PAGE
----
From a physiological perspective, there are innumerable scientific studies supporting the beneficial effects of intermittent fasting even for fasting periods as little as sixteen hours in laboratory animals and humans (18). Some of these effects are shown below.
(1) Body fat reduction.
Intermittent fasting promotes fat burning and weight loss in humans, with greater reductions in body fat compared to daily energy restriction in obese individuals (18,19,20,21).
(2) Disease prevention.
Intermittent fasting improves insulin sensitivity and reduces chronic inflammation in animals and humans, thus probably protecting against diabetes, heart disease, and stroke. In mice, intermittent fasting is superior to caloric restriction alone in terms of increased insulin sensitivity and increased neuron resistance to cytotoxic stress (22). Humans that switch from three meals a day to an intermittent fasting regime dispay reduced insulin levels, increased insulin sensitivity, increased metabolism of fatty acids, and elevated ketone levels (ketones are a derivative of fatty acids that are beneficial to and preferentially utilized by neurons in the brain) (18,19,21). Most major diseases such as heart disease and stroke involve chronic inflammation in affected tissues, and numerous studies show that intermittent fasting reduces this chronic inflammation (18).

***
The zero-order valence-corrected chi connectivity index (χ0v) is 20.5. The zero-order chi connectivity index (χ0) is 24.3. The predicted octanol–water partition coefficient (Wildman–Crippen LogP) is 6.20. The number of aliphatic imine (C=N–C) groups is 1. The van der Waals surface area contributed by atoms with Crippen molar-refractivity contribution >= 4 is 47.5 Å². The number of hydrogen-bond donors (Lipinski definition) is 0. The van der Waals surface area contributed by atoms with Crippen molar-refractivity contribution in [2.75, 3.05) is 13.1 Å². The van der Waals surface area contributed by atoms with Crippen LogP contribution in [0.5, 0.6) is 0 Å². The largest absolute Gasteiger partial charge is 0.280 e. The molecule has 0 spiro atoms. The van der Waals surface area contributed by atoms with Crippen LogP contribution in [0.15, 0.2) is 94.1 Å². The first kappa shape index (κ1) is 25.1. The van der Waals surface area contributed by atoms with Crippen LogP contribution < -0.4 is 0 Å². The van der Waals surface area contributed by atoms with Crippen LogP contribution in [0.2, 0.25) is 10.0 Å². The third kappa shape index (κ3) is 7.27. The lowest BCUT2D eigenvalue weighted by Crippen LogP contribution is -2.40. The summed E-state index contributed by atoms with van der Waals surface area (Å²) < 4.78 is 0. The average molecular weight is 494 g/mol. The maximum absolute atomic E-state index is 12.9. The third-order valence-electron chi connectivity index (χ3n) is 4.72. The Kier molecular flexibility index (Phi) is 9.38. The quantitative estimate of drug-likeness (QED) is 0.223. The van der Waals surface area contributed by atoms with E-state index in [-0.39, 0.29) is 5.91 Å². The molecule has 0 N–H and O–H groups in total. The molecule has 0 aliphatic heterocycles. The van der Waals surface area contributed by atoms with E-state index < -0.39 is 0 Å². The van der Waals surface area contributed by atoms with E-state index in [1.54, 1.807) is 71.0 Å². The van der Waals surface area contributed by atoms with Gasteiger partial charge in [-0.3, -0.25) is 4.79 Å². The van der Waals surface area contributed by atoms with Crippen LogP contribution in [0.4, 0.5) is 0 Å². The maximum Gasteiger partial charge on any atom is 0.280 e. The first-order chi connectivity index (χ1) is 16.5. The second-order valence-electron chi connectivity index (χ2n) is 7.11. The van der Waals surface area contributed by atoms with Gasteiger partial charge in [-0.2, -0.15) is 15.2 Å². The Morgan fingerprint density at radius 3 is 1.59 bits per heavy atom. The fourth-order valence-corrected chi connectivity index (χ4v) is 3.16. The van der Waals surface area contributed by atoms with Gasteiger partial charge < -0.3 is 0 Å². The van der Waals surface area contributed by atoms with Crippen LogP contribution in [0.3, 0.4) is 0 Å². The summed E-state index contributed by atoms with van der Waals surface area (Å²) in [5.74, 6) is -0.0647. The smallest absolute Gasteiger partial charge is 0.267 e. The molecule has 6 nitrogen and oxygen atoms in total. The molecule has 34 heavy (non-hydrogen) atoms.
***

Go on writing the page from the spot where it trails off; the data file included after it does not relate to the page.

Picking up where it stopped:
(3) Longevity enhancement.
Animals maintained on intermittent fasting live considerably longer than those allowed to eat at will with conditions such as diabetes, cardiovascular disease, neurodegenerative disease, and cancer forestalled and in some cases reversed (18,23,24). Regarding cancer, intermittent fasting forces cells in the body to use fats and ketones for fuel; normal cells are metabolically flexible and can do this, but cancer cells are not metabolically flexible and must have glucose, or they die (18,25,26). In animals and humans, intermittent fasting induces mitochondrial biogenesis and prevents age-related declines in mitochondrial oxidative capacity in skeletal muscle, and it enhances the mechanisms for removal of damaged molecules and organelles, thus "cleansing" cells (18,25,26).
If it still sounds too good to be true, that's what Dr Michael Mosley thought before he got involved in this short BBC documentary about intermittent fasting, which can be seen on http://www.dailymotion.com/video/xvdbtt_eat-fast-live-longer-hd_shortfilms. He personally puts intermittent fasting to the test, with surprising results. It's worth watching.